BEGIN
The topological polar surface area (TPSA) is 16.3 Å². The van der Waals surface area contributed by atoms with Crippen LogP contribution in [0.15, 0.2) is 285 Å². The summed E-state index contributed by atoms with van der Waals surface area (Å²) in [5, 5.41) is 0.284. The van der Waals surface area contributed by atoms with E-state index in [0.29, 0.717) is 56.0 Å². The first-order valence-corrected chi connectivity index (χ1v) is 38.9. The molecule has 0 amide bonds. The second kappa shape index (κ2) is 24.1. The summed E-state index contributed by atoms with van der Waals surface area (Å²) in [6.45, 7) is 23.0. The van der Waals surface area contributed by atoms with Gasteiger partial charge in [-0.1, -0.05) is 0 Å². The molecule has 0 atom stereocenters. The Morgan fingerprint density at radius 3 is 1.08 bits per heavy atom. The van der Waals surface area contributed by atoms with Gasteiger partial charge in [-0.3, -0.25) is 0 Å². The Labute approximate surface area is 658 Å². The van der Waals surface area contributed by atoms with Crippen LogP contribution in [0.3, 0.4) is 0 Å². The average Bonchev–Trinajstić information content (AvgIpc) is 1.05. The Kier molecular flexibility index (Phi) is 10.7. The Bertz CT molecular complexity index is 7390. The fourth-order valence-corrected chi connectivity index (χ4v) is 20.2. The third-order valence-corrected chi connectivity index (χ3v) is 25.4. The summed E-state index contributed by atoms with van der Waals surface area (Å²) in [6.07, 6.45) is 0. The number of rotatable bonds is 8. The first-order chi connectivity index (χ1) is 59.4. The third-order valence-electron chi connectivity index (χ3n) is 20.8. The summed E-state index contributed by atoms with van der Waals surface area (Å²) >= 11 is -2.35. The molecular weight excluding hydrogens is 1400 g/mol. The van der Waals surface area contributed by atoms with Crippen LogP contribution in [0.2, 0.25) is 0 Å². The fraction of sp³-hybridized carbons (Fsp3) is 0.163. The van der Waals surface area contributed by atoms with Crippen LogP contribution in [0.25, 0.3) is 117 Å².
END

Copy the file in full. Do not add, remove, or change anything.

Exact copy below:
The topological polar surface area (TPSA) is 16.3 Å². The van der Waals surface area contributed by atoms with Crippen LogP contribution in [0.15, 0.2) is 285 Å². The summed E-state index contributed by atoms with van der Waals surface area (Å²) in [5, 5.41) is 0.284. The van der Waals surface area contributed by atoms with E-state index in [0.29, 0.717) is 56.0 Å². The first-order valence-corrected chi connectivity index (χ1v) is 38.9. The molecule has 0 amide bonds. The second kappa shape index (κ2) is 24.1. The summed E-state index contributed by atoms with van der Waals surface area (Å²) in [6.45, 7) is 23.0. The van der Waals surface area contributed by atoms with Gasteiger partial charge in [-0.1, -0.05) is 0 Å². The molecule has 0 atom stereocenters. The Morgan fingerprint density at radius 3 is 1.08 bits per heavy atom. The van der Waals surface area contributed by atoms with Gasteiger partial charge in [-0.3, -0.25) is 0 Å². The Labute approximate surface area is 658 Å². The van der Waals surface area contributed by atoms with Crippen LogP contribution in [0.3, 0.4) is 0 Å². The average Bonchev–Trinajstić information content (AvgIpc) is 1.05. The Kier molecular flexibility index (Phi) is 10.7. The Bertz CT molecular complexity index is 7390. The fourth-order valence-corrected chi connectivity index (χ4v) is 20.2. The third-order valence-corrected chi connectivity index (χ3v) is 25.4. The summed E-state index contributed by atoms with van der Waals surface area (Å²) in [6.07, 6.45) is 0. The number of rotatable bonds is 8. The first-order chi connectivity index (χ1) is 59.4. The third-order valence-electron chi connectivity index (χ3n) is 20.8. The summed E-state index contributed by atoms with van der Waals surface area (Å²) >= 11 is -2.35. The molecular weight excluding hydrogens is 1400 g/mol. The van der Waals surface area contributed by atoms with Crippen LogP contribution in [0.2, 0.25) is 0 Å². The fraction of sp³-hybridized carbons (Fsp3) is 0.163. The van der Waals surface area contributed by atoms with Crippen LogP contribution in [0.25, 0.3) is 117 Å².